The friendship of British thespians Peter O'Toole and Richard Burton is legendary. Two handsome men, both vastly talented, physically dissimilar, but equally caddish, they appeared in Becket together in 1964 to great acclaim (left). It appears that they remained pals when they separated and took on other various projects, for they were quickly reunited-- albeit briefly--  in What's New, Pussycat? a year later. Woody Allen's wild and outlandish script needed little help in the laugh department, but, somehow or other, another guffaw was concocted. During a scene in a bar, Peter is wandering around when he bumps into an old pal-- Burton. If you aren't paying attention, you can miss the moment completely due to the haze of smoke and the dark lighting, but the duo greet each other and quickly part, at which point Peter shouts out, "Say 'hello' to what's her name!" He is indicating, of course, Elizabeth Taylor, Dick's wife, which in essence makes it a double cameo.

In It's a Great Feeling, Doris Day's character, a waitress, goes through the gamut while Jack Carson and Dennis Morgan try to make her a star (all three right). In the end, she leaves it all behind to become a wife. The duo track her down to her wedding, where they watch the procession. Smirking and snarling through a window at how their prodigy has betrayed them, they volley back and forth about the mistake she's making, and how she'll regret being tied to some old "cornball." Then, her groom is revealed: Errol Flynn-- lecher, ladies' man, and Lothario. Errol was brought in tactically to indicate to the audience that Doris was in good hands-- at least sexually speaking. Clearly, her character is not going to be living a boring life. All this is communicated simply by showing the audience Errol's handsome face and crooked smile, which carries a plethora of connotations. (Gary Cooper also has a cameo doing his token "yup" routine).

Another type of cameo that the audience sometimes doesn't even pick up on is that of a celebrity's child in a minor role. Orson, who always had a distant and complicated relationship with his children, was at least proud enough of a Papa to cast his eldest daughter, Christopher, in his 1948 adaptation of MacBeth as Macduff's child. Liza Minnelli made her film debut in the final scene of In the Good Old Summertime opposite her mother, Judy Garland, and Van Johnson (left). And Paul Newman and Joanne Woodward cast their own daughter, Nell Potts, in a brief role in Rachel, Rachel as the heroine in her youth. The physical resemblance between mother and daughter probably made that decision a no-brainer. Cecil DeMille too cast his daughter Cecilia from time to time in various film roles when he needed to throw a kid into the mix. She appeared in both The Squaw Man and The Virginian, among others.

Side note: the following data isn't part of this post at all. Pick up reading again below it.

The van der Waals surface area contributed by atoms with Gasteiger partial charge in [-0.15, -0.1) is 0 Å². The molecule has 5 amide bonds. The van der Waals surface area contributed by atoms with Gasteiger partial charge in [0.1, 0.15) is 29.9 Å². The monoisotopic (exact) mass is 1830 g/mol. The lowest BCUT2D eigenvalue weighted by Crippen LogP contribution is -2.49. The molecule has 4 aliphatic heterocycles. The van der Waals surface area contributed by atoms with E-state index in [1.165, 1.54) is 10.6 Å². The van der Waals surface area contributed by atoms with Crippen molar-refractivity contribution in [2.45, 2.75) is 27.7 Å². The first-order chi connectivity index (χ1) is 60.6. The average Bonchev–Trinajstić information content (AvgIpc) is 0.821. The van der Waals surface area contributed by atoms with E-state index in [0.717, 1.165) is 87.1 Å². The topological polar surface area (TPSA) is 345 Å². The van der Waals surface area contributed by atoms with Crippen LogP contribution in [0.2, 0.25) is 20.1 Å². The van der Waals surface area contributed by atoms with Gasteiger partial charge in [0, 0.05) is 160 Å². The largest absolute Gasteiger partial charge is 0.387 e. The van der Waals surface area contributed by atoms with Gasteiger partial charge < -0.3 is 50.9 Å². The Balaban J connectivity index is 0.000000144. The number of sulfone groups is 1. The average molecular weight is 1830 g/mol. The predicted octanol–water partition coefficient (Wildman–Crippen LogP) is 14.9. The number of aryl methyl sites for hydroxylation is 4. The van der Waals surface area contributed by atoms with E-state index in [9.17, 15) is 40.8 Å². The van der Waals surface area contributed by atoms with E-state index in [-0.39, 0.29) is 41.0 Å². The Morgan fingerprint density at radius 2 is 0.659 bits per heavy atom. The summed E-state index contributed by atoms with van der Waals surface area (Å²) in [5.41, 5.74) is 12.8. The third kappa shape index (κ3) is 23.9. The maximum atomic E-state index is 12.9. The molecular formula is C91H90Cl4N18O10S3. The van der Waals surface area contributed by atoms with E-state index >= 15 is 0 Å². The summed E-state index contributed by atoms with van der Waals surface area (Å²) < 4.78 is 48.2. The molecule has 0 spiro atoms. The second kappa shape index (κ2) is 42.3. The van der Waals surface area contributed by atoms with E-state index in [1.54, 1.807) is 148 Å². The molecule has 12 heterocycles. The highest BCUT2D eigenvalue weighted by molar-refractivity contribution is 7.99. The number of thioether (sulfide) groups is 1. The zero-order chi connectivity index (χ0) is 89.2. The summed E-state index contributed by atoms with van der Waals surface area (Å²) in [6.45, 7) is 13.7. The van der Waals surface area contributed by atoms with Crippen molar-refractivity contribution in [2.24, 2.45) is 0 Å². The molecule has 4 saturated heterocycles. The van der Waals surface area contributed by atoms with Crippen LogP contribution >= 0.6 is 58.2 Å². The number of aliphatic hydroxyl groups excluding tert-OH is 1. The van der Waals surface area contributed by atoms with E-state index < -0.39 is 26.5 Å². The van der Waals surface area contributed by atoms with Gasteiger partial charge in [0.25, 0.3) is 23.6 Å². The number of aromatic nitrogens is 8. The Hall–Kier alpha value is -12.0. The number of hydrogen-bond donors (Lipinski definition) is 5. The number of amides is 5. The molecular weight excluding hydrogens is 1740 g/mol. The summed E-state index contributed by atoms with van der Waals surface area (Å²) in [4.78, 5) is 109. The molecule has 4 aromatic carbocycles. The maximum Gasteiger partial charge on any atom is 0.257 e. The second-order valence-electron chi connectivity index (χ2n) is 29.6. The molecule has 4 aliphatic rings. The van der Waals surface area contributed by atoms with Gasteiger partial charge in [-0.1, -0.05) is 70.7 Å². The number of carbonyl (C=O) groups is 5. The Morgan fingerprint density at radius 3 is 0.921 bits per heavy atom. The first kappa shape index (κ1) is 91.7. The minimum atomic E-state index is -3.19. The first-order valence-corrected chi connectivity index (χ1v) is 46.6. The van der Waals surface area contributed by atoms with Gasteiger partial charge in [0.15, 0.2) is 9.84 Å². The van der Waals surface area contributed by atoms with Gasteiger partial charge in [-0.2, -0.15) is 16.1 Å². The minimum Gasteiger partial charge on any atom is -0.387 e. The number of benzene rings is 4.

The King of Cameos is, of course, Alfred Hitchcock, who probably needs no mention here. Fans started to look forward to Hitch's blink-and-you'll-miss-them appearances in his films, which added a fun puzzle on top of a puzzle to his mysterious capers. It began in The Lodger-- when he is seen in the crowd, with his back to the camera as an editor, and allegedly also as a corpse-- and continued through all of his following films. Some were more obvious than others, such as the scene in To Catch a Thief when Cary Grant looks beside him on the bus and sees his director sitting stoicly. The moment is meant to be recognized, for rather than just passing it over, Cary takes an obvious look then does one of his classic bemused expressions. He, Hitch, and the audience therefore have a good "ha ha" before returning to the business at hand. Hitch had to get more creative sometimes, including the curious way he had to integrate himself into Lifeboat. Clearly, this was going to be no easy task. It would completely take his audience out of the moment if he were to randomly float by in the middle of the ocean, so instead, he placed himself in the weight-loss newspaper ad William Bendix is reading (right). He more accurately appears twice: in the before and after pictures. This provided a double laugh since Hitch was always struggling with his weight in real life. Hitch had no qualms about advertising himself, even emblazoning his name on his inter-titles in his early silents, and rumor has it that his penmanship found its way into many of his films as well. These moments became ways for Hitch to ingratiate himself to his audiences, who became just as familiar with his face as those of his stars-- no easy feat for a behind-the-scenes filmmaker.